Once completed, read through the letter several times for any spelling or grammatical errors and get a friend to proof-read it for you. Double check that the information conveyed is correct, consistent with your CV and that you have not repeated phrases in both.
Your covering letter will then be ready to go!
How Not to Complete an Application Form
When you sit down to tackle an application form, trying to think of a witty way to ensure you are remembered by the reader or producing some flagrant lie in the hope of securing the job might seem like a good idea at the time: after all, you want to try to guarantee every application gets you an interview, right?
But wit is rarely appreciated and lies can come undone. Equally unwise can be the desire to get as many applications written as possible, neglecting the care and attention each one should receive. So to help you avoid making a faux pas, here are a few of the most common application no-no’s that should be avoided at all costs!
The generic mistake
When applying for many jobs at the same time, it may seem like an excellent time-saving exercise to write out introductory paragraphs and descriptions of your personal qualities that can be used for any job application.
Employers can spot these a mile off: a ‘Dear Sir/Madam’ salutation, the old ‘I am very interested in joining your company’ and ‘I am a dynamic, hardworking individual’ are fooling no one. Tailor every sentence to the job and company you are applying for, and if you need any more information to make it as direct and relevant as possible do not be afraid to get in contact with the employer. A short phone conversation can clear up queries and gives you the chance to break the ice.
It only takes a few minutes to read the instructions on an application form: so do it! A form arriving with blue-coloured, lower case letters will be promptly discarded if black ink and block capitals were requested.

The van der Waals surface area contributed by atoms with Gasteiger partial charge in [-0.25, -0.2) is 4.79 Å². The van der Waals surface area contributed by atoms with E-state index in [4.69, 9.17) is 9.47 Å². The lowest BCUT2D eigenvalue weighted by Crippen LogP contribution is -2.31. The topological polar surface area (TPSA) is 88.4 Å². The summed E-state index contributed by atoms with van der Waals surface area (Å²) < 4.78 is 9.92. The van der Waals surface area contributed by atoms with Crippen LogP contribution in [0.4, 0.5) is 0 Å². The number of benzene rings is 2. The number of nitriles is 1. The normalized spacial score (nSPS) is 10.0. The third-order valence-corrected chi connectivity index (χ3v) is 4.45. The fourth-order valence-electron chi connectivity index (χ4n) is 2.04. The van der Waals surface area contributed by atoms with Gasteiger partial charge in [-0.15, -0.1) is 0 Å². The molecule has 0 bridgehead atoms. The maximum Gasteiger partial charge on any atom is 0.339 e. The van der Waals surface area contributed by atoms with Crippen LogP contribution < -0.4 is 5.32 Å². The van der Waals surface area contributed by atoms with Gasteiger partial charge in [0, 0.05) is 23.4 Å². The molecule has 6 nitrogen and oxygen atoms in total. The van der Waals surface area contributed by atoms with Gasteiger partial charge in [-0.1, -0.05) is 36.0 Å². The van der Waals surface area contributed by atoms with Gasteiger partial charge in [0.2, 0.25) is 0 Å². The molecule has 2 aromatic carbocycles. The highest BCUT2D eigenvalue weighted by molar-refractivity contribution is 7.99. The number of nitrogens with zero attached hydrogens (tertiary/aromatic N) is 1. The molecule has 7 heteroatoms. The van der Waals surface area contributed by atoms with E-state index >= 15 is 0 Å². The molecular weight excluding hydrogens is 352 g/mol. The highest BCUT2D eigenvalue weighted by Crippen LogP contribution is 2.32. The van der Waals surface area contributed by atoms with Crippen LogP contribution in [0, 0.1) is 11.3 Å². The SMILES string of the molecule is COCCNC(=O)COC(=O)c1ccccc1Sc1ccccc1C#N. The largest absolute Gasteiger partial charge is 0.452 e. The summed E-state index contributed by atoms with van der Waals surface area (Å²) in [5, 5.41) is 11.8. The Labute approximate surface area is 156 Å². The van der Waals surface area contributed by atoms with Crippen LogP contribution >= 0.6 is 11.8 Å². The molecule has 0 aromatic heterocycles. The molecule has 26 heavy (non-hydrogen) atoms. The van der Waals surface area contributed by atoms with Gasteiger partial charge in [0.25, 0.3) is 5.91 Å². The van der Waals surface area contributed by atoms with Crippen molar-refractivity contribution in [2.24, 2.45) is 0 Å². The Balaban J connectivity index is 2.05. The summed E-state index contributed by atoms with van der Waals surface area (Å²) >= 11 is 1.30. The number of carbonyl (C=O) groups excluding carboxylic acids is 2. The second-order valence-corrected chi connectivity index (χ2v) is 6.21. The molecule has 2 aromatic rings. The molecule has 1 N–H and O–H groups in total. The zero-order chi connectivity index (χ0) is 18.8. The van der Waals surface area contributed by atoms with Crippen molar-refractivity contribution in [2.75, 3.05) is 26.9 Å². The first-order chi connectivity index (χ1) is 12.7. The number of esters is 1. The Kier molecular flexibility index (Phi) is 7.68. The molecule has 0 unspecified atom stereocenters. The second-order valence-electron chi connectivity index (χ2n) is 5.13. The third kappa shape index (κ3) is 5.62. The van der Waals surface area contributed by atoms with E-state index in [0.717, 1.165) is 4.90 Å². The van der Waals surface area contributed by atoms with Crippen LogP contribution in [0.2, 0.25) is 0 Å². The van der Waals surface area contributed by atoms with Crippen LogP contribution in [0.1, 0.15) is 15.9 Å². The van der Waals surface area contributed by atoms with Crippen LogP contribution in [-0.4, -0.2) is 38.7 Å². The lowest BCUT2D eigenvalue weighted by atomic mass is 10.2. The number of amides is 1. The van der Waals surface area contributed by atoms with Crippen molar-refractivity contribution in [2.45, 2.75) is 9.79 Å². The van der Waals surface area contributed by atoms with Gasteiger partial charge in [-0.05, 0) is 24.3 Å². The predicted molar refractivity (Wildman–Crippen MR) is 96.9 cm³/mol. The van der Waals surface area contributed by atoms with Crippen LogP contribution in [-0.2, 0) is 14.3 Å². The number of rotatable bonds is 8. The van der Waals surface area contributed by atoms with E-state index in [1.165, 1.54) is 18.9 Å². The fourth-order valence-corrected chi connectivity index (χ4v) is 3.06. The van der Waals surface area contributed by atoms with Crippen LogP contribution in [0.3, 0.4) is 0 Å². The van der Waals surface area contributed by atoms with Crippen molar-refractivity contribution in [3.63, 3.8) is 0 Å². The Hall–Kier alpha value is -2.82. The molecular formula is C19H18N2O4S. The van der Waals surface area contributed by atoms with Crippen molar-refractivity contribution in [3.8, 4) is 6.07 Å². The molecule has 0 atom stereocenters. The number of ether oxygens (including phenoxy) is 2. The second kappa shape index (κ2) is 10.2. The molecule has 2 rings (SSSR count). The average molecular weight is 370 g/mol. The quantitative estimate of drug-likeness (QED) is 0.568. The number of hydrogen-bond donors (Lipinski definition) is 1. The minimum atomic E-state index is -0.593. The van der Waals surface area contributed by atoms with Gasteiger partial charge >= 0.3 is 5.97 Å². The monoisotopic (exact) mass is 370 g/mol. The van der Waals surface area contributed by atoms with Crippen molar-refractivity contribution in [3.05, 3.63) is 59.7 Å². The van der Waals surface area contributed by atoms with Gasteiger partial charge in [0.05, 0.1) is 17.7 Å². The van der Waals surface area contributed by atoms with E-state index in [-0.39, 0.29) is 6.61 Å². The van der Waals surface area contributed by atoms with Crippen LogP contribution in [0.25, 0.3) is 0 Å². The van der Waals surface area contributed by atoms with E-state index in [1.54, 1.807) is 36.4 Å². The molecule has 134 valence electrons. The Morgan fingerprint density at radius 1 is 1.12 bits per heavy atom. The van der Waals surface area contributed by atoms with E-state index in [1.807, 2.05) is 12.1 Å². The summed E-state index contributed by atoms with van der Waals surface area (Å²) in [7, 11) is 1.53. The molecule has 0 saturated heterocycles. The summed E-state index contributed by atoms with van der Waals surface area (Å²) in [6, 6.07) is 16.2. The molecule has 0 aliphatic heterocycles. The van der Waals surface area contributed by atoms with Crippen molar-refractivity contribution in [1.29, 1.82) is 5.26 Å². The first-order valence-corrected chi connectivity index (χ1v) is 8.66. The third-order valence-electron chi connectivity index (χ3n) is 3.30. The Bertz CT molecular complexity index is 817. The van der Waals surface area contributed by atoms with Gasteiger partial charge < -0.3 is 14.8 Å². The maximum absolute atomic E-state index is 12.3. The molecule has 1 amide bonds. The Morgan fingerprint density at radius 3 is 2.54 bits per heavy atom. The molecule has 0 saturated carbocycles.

Potential employers are looking for smart, efficient and careful candidates so any failure to follow specific instructions at this stage will be frowned upon. Your spelling and grammar need to be perfect too: even if it means it takes a bit longer to complete, it will be worth the extra effort.
When you do finish an application, read it through, print it out and have another look: it is easy to overlook an error or misread what was wanted the first time round. Then give it to someone else to read as their fresh eyes will offer a further check.
Lies, lies, lies!
Boosting your ego with claims of foreign language skills, finishing top of the class in subjects you never studied and having hobbies you’ve never tried is risky business at the best of times. For a job application it may get you into the interview, but your interviewer might just be an expert in anything you claim you are not. You say you led an expedition of French-speaking tourists through the Alps? Then you will be grilled by a French mountaineering expert more interested in your supposed skills than your skills for the job. Stick to the truth, the whole truth and nothing but the truth, otherwise you will come unstuck somewhere down the line and your career will be short-lived.
Greasing the wheels of recruitment
A subtle £20 note, a cheque for something larger or the offer of a service (We won’t ask what) with your application are not ways of easing your way into an interview! An employer will not be hiring on the basis of who buys them the nicest present, so if you have not got the skills, a dodgy backhander will not do your job for you.
Putting beauty over ability